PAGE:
Attorneys may provide services in one or two specialised fields such as commercial property, tax, corporate and business law, civil or criminal law, intellectual property law, maritime law, or across a range of fields, say family, matrimonial, and divorce law. These services generally relate to administrative and preparatory work in litigation (Wildenboer, 2010). They are first in the line of protection for anyone who has a legal problem and needs help. They may also work in commerce, overseeing contracts and advising organisations to ensure that they operate within the law, and in complex situations such as mergers and acquisitions and international trade.
Advocates are masters of argument, have specialist forensic skills (Wildenboer, 2010) and represent clients in the High Court. They may not appear in court unless they have been briefed by an attorney. Until recently only advocates were permitted to represent clients in the High Court, but now attorneys with three years’ experience may also appear in the High Court (LSSA, 2022).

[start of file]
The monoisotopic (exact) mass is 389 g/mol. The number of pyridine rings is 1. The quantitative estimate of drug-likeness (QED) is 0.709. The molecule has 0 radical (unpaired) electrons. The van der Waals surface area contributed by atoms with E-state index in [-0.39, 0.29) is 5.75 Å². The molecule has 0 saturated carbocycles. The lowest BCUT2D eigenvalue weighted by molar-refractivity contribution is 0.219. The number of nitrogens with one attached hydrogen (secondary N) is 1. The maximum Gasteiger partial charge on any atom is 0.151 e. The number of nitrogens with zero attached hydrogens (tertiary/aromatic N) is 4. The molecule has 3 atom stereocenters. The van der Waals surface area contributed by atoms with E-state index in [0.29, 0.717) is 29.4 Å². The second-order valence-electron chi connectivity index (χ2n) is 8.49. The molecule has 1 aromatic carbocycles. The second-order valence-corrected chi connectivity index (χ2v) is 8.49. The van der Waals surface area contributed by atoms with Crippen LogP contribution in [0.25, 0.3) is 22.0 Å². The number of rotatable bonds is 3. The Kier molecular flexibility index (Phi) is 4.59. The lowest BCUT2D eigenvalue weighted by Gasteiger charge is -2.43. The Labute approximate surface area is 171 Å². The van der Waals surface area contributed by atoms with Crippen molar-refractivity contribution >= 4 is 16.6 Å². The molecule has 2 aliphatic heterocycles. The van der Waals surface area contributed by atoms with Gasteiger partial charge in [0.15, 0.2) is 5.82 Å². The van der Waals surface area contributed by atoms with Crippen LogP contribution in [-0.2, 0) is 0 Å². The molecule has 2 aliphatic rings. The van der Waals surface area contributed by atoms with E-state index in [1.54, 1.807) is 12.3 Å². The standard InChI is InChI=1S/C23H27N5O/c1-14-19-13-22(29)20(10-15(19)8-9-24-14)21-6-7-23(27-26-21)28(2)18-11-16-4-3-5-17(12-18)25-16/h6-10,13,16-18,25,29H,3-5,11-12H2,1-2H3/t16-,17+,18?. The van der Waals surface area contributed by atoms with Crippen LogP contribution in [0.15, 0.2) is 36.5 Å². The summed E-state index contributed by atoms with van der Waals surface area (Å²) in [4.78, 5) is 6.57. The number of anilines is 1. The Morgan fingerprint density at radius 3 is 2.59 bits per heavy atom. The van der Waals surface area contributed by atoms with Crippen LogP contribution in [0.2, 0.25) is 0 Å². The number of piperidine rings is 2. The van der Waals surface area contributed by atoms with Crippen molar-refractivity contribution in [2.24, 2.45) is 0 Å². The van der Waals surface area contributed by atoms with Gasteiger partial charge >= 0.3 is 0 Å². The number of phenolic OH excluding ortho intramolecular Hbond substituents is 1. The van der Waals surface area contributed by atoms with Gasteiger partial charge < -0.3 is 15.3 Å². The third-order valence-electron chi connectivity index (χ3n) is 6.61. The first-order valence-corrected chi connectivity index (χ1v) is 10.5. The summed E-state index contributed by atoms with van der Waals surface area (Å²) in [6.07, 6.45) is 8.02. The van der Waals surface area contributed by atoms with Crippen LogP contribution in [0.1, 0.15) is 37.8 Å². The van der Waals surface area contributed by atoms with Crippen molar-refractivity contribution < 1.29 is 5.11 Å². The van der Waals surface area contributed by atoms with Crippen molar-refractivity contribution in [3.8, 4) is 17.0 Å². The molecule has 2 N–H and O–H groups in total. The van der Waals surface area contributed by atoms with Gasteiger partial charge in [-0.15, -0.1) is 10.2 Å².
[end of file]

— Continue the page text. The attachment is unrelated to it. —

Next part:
Notaries – more properly, notaries public – specialise in drafting, legalising and authenticating documents such as power of attorney, marriage status, articles of incorporation and commercial invoices, certifying background checks, and witnessing deeds of cession of usufruct and deeds of servitude, among other things.
Conveyancers are attorneys who specialise in the transfer of immovable property. They are the only professionals permitted by law to prepare and execute such deeds for registration in the deeds registry. They must be conversant with all land registration legislation, common law and conference resolutions, and are duty-bound to protect the interests of their clients.
Before you can become a conveyancer, you must be admitted to practice as an attorney.
Admission as an attorney
To be permitted to practice as an attorney – an officer of the court – you must:
- Be 21 or older;
- A South African citizen or permanent resident;
- Hold a four-year Bachelor of Laws (LLB) degree from South Africa or, if qualified in another country, hold five-year equivalent law degree recognised by the South African Qualifications Authority;